But let's say you spend all the extra profits on product for six months, and at the end of that period of time, you've increased sales to 18.5K a month. You may have no extra money, but you have more product for sale.

Remember what I said about ebbs and flows? At least in my store, I've learned that what goes up goes down. You're humming along, and suddenly Costco is selling sports cards cheaper than you can buy it. You're selling the hell out of something, beanie babies, pogs, and suddenly, overnight, everyone loses interest. You're having a damn good decade, and suddenly you face the Great Recession.

So let's go back to those original figures.

6k in overhead, at 50% margins, requiring 12K for break-even.

Under Option #1, any decrease in sales and you're simply dead.

So let's look at Options #2 and 3. Which is wiser?

Most people would pick Option #2. Save the money.

But I would argue for Option #3.

Remember that 6K in overhead? Within that 6K in overhead, let's say that you pay yourself 2500.00 a month. As long as you are protecting that 12K sales level, you can pay yourself every month.

So what happens with a massive downturn? Let's say sales suddenly drop by 25%.

Under Option #1, bye bye, adios, too bad, so sad. Hope you enjoyed your Hawaiian vacation. You can always try to sell your new car for a loss.

Under Option #2, you drop back down to 12K, which is your break-even point. However, if you drop even the slightest bit more than that, you can rapidly use up that 12K in savings. In other words, it isn't the best idea to hover at your break-even point. Too easy to get pushed off the cliff. You have to be ultra careful, ignore risky opportunities --not a great formula for health.

Under Option #3, you drop to roughly 14,000.00 a month in sales. Still comfortably above your break-even point. You have time to adjust, you can cut expenses, or live off all the extra inventory you bought while things were going good. You live to fight another day -- not just surviving, but actually having resources to respond to conditions.

So it's best to get your sales level as high as you can get it, so that you have a cushion to fall back on.

Best of all, you protect that 2500.00 a month that you live on.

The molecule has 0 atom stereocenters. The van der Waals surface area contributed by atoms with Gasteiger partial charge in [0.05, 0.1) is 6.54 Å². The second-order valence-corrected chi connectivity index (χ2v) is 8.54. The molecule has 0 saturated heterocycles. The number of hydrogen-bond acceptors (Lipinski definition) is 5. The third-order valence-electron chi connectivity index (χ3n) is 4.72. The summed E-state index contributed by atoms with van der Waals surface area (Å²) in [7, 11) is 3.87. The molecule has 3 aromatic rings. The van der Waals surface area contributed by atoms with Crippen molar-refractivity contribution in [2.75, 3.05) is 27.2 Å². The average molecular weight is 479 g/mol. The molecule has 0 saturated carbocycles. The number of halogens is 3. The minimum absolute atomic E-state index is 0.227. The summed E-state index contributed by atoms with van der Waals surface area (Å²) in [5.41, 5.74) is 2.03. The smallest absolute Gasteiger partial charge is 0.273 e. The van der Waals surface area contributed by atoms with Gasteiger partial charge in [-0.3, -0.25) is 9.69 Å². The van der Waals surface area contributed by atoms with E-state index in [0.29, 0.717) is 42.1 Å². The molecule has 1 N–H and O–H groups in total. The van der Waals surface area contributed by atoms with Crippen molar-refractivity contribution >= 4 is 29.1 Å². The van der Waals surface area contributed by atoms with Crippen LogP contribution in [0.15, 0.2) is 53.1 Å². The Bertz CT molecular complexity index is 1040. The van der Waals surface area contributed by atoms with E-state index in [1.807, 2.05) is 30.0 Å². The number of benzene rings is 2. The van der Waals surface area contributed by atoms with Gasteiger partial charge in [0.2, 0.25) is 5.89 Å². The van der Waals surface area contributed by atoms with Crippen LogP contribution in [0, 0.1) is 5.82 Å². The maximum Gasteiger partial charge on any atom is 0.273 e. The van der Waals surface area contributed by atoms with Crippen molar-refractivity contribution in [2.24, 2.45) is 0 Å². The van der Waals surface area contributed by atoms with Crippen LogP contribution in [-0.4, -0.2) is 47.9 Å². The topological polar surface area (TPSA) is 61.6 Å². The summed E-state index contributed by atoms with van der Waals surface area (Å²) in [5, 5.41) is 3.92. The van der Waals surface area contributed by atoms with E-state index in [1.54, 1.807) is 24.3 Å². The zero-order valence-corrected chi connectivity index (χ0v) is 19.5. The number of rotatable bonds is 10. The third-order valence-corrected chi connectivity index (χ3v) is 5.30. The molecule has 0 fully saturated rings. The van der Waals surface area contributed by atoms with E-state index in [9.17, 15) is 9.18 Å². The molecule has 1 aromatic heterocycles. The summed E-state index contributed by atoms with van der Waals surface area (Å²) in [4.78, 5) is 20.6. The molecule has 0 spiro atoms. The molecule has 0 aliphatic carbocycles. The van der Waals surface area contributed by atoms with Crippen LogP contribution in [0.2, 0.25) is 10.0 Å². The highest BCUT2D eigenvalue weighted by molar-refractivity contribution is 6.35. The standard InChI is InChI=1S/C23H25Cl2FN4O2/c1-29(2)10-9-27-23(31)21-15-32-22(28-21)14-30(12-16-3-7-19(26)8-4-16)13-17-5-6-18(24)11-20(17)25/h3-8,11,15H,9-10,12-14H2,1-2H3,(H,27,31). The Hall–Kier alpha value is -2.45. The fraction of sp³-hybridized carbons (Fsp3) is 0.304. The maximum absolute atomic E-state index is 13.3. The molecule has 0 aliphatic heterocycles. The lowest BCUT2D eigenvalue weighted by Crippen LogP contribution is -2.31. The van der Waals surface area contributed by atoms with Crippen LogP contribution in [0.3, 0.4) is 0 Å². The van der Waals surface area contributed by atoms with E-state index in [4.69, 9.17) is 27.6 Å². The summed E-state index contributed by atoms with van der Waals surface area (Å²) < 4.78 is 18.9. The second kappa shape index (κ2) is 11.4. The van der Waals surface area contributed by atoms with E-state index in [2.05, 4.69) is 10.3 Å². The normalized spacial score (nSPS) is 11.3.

Given these options, I will always choose to push demand when the opportunity presents itself.

Let me repeat: It is easier to lose money than to make money.

If anything, I've soft-pedaled the reality of the ebbs and flows. Downturns quickly eat up savings, but if you've built up enough of a sales cushion by pushing demand, you can avoid having to dip below your break-even point.

Under Options #1 and #2, in the face of a drop in sales, you have to respond with a lower level of inventory, so chances are that 25% drop in sales for option #1, might be more like 40%. That 25% drop for Option #2, might be more like 30%.

But your drop in sales for Option #3, where you have brought in sooooo much more inventory -- it might only be a 20% drop.

Compound those differences for any significant amount of time, and the paltry savings you might have made under the first 2 options can quickly disappear.

You run a small business.

Take modest profits.

Spend the rest of it strengthening your business.

Over the course of a career, you might actually earn significantly more money than by earning big profits for a few years.


Duncan McGeary said...

Man, that was wonky and a lot of work, but it might help someone out someday....

RDC said...


Aren't you making the somewhat sketchy assumption that increasing the inventory automatically results in a similar in sales.

If that is true then when the sales dropped the person could use the savings to increase the inventory at any time by whatever he needs to keep the 12k in sales.

You neglected option 4 all the moeny goes into increased inventory but sales remains at 12k. Then when you get the drop you have all your money tied up in inventory and no reserves. In which case you didn't even get the vacation.